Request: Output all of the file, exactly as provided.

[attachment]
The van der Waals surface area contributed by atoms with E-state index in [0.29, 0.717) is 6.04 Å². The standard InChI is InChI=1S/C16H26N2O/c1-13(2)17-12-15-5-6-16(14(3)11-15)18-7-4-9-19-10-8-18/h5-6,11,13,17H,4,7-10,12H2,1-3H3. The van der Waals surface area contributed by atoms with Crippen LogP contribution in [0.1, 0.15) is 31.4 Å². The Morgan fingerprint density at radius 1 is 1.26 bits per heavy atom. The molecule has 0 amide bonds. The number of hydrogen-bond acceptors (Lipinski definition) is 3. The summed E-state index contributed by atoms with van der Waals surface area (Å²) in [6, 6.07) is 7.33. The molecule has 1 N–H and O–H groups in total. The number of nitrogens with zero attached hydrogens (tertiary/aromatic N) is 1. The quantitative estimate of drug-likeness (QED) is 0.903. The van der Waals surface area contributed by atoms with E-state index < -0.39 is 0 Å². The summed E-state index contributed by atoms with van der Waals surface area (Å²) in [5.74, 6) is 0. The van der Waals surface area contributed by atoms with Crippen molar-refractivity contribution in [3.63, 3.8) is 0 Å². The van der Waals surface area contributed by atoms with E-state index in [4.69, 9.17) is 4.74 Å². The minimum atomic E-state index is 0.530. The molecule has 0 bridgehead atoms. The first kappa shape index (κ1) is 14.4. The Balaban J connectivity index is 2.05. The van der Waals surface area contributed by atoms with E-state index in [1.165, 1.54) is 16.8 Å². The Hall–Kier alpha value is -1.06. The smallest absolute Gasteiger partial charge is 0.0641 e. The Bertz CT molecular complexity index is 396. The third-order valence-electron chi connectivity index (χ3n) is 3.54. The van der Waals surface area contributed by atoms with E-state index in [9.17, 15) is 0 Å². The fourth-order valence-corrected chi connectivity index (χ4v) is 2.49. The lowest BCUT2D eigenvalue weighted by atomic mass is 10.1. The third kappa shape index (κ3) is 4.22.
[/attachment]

The van der Waals surface area contributed by atoms with E-state index in [0.29, 0.717) is 6.04 Å². The standard InChI is InChI=1S/C16H26N2O/c1-13(2)17-12-15-5-6-16(14(3)11-15)18-7-4-9-19-10-8-18/h5-6,11,13,17H,4,7-10,12H2,1-3H3. The van der Waals surface area contributed by atoms with Crippen LogP contribution in [0.1, 0.15) is 31.4 Å². The Morgan fingerprint density at radius 1 is 1.26 bits per heavy atom. The molecule has 0 amide bonds. The number of hydrogen-bond acceptors (Lipinski definition) is 3. The summed E-state index contributed by atoms with van der Waals surface area (Å²) in [6, 6.07) is 7.33. The molecule has 1 N–H and O–H groups in total. The number of nitrogens with zero attached hydrogens (tertiary/aromatic N) is 1. The quantitative estimate of drug-likeness (QED) is 0.903. The van der Waals surface area contributed by atoms with E-state index < -0.39 is 0 Å². The summed E-state index contributed by atoms with van der Waals surface area (Å²) in [5.74, 6) is 0. The van der Waals surface area contributed by atoms with Crippen molar-refractivity contribution in [3.63, 3.8) is 0 Å². The van der Waals surface area contributed by atoms with E-state index in [4.69, 9.17) is 4.74 Å². The minimum atomic E-state index is 0.530. The molecule has 0 bridgehead atoms. The first kappa shape index (κ1) is 14.4. The Balaban J connectivity index is 2.05. The van der Waals surface area contributed by atoms with E-state index in [1.165, 1.54) is 16.8 Å². The Hall–Kier alpha value is -1.06. The smallest absolute Gasteiger partial charge is 0.0641 e. The Bertz CT molecular complexity index is 396. The third-order valence-electron chi connectivity index (χ3n) is 3.54. The van der Waals surface area contributed by atoms with E-state index in [9.17, 15) is 0 Å². The fourth-order valence-corrected chi connectivity index (χ4v) is 2.49. The lowest BCUT2D eigenvalue weighted by atomic mass is 10.1. The third kappa shape index (κ3) is 4.22.